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tpm/HOW_TO_PLUGIN.md

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# How to create Tmux plugins
Creating a new plugin is easy.
For demonstration purposes we'll create a simple plugin that lists all
installed TPM plugins. Yes, a plugin that lists plugins :) We'll bind that to
`prefix + T`.
### 1. create a new git project
TPM depends on git for downloading and updating plugins.
To create a new git project:
$ mkdir tmux_my_plugin
$ cd tmux_my_plugin
$ git init
### 2. create a `*.tmux` plugin run file
When it sources a plugin, TPM executes all `*.tmux` files in your plugins'
directory. That's how plugins are run.
Create a plugin run file in plugin directory:
$ touch my_plugin.tmux
$ chmod +x my_plugin.tmux
You can have more than one `*.tmux` file, and all will get executed. Usually
however, you'll need just one.
### 3. create a plugin key binding
We want the behavior of the plugin to trigger when a user hits `prefix + T`.
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Key `T` is chosen because:
- it's "kind of" a mnemonic for `TPM`
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- the key is not used by Tmux natively. Tmux man page, KEY BINDINGS section
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contains a list of all the bindings Tmux uses. We don't want to override any
Tmux default binding, and there's plenty of unused keys.
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Open the plugin run file in your favorite text editor:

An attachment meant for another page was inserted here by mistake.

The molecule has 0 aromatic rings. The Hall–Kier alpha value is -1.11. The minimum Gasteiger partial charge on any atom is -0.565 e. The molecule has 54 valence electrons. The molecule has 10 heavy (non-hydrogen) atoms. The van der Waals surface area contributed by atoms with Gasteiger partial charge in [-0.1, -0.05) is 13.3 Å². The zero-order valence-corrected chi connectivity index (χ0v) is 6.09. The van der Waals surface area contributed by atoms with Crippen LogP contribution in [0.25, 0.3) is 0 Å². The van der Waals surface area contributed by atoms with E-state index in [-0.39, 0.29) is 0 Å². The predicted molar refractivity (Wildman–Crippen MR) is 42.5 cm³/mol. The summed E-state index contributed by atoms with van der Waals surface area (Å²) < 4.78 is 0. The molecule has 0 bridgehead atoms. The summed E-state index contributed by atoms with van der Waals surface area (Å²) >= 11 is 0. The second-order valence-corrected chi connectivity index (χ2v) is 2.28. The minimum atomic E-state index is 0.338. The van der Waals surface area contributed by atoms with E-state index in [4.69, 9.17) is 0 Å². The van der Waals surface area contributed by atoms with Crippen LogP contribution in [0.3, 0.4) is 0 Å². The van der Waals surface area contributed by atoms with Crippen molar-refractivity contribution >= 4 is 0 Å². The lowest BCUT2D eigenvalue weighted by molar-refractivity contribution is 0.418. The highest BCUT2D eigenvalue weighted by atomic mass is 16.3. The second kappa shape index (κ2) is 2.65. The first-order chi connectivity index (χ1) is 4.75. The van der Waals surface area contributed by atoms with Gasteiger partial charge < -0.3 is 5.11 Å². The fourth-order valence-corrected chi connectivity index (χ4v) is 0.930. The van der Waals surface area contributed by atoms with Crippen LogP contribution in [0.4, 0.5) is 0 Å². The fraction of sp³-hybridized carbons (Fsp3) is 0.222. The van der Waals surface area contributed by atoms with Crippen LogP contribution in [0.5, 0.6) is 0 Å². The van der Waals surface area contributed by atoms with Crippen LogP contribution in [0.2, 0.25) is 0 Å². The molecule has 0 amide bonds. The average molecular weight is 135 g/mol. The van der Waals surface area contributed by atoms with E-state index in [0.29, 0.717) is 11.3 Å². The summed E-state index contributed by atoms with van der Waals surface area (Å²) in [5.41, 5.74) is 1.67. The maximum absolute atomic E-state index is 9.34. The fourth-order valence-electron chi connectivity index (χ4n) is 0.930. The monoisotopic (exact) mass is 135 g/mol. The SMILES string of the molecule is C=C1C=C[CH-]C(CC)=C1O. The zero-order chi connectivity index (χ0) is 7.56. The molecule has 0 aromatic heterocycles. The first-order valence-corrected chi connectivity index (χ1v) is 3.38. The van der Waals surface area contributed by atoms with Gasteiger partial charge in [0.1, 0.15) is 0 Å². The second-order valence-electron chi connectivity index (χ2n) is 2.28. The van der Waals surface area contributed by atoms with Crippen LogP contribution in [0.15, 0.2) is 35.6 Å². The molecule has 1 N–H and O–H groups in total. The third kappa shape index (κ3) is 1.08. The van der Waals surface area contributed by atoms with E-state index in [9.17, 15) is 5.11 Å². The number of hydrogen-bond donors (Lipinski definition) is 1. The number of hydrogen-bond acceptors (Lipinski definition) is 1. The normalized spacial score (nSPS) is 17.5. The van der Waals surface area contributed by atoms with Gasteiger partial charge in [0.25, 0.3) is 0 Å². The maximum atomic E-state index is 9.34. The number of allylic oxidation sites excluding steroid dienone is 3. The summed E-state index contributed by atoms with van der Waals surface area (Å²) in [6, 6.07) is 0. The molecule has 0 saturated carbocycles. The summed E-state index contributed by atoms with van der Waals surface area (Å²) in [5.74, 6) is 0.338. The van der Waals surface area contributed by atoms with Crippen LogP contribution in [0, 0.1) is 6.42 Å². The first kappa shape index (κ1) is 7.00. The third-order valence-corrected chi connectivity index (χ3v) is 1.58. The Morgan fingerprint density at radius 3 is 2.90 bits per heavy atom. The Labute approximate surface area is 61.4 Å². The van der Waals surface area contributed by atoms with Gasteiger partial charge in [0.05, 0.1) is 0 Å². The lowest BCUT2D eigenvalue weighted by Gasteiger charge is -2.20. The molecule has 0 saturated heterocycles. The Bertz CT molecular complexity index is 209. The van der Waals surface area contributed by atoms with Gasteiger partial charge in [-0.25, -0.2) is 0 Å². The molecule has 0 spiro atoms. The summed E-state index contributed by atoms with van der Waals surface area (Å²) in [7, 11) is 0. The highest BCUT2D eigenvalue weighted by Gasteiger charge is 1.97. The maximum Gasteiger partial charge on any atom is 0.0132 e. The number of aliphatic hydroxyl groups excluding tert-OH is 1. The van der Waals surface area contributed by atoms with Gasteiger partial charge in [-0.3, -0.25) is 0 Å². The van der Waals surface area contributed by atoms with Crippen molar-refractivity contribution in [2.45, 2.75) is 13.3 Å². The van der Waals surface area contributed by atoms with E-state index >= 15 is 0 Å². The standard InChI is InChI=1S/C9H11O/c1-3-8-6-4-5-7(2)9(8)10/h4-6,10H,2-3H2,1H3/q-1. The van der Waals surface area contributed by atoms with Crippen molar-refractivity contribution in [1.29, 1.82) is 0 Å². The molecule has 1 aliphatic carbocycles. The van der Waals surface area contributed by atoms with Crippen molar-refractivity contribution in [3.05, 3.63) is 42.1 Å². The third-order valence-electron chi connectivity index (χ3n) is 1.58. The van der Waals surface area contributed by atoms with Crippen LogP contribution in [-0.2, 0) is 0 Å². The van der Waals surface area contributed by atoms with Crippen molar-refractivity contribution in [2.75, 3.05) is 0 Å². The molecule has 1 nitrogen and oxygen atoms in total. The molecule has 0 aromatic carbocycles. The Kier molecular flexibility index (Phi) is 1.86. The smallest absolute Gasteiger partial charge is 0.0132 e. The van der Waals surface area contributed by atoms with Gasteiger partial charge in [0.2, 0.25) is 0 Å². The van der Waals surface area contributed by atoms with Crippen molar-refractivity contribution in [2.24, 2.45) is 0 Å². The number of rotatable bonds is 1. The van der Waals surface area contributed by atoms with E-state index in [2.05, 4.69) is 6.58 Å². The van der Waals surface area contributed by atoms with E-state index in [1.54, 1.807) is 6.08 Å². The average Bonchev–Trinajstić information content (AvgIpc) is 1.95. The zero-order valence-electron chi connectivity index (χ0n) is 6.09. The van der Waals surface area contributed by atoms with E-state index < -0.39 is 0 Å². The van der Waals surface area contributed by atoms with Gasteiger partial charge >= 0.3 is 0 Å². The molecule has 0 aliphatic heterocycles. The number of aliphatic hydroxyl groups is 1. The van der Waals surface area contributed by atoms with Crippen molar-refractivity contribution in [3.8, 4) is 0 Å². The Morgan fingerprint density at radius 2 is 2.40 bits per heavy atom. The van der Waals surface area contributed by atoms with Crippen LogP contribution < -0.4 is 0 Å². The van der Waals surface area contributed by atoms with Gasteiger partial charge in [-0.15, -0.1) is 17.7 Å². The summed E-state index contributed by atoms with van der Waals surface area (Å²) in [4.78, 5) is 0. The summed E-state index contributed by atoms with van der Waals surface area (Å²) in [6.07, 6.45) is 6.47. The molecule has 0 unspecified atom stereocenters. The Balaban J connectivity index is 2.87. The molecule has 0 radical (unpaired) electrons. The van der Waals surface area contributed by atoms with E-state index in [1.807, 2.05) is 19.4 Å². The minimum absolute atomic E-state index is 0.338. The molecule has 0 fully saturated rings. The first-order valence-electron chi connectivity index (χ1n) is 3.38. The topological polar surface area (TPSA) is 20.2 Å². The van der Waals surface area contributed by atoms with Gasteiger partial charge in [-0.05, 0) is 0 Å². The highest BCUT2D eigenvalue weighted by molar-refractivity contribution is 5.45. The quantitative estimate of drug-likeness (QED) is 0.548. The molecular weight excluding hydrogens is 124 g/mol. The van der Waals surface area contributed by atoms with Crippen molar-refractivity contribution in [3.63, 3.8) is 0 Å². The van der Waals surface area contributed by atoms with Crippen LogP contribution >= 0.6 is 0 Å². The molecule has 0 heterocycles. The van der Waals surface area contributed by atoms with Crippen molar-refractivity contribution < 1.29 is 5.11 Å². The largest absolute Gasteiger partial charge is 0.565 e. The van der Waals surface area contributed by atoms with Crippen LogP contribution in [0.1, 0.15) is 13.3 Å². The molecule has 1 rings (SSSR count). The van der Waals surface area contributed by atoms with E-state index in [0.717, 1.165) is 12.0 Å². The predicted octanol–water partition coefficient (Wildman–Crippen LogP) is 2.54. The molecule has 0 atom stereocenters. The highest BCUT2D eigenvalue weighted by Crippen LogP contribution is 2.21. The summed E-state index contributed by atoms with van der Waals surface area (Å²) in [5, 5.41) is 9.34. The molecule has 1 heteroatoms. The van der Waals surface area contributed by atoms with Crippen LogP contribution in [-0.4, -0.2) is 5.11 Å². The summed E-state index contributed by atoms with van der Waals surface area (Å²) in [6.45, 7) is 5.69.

$ vim my_plugin.tmux
# or
$ subl my_plugin.tmux
Put the following content in the file:
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#!/usr/bin/env bash
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CURRENT_DIR="$( cd "$( dirname "${BASH_SOURCE[0]}" )" && pwd )"
tmux bind-key T run-shell "$CURRENT_DIR/scripts/tmux_list_plugins.sh"
As you can see, plugin run file is a simple bash script that sets up binding.
When pressed, `prefix + T` will now execute another shell script:
`tmux_list_plugins.sh`. That script should be in `scripts/` directory -
relative to the plugin run file.
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### 4. listing plugins
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Now that we have the binding, let's create a script that's invoked on
`prefix + T`.
$ mkdir scripts
$ touch scripts/tmux_list_plugins.sh
$ chmod +x scripts/tmux_list_plugins.sh
And here's the script content:
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#!/usr/bin/env bash
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# fetching the value of "tpm_plugins" option
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plugins_list=$(tmux show-option -gqv "@tpm_plugins")
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# displaying variable content, line by line
for plugin in $plugins_list; do
echo $plugin
done
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### 5. try it out
To try if this works, execute the plugin run file:
$ ./my_plugin.tmux
That should set up the key binding. Now hit `prefix + T` and see if it works.
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If you get stuck you can download and check this tutorial
[plugin here](https://github.com/tmux-plugins/tmux-example-plugin).
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### 6. publish the plugin
When everything works, push the plugin to an online git repository, preferably
Github.
Other users can install your plugin by just adding plugin git URL to the
`@tpm_plugins` list in their `.tmux.conf`.
If the plugin is on Github, your users will be able to use the shorthand of
`github_username/repository`.
### Conclusion
Hopefully, that was easy. As you can see, it's mostly shell scripting.
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You can also check source code of other plugins from the
[List of plugins](PLUGINS.md).
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You can use other scripting languages (ruby, phyton etc), but plain old shell
is preferred because it will work almost anywhere.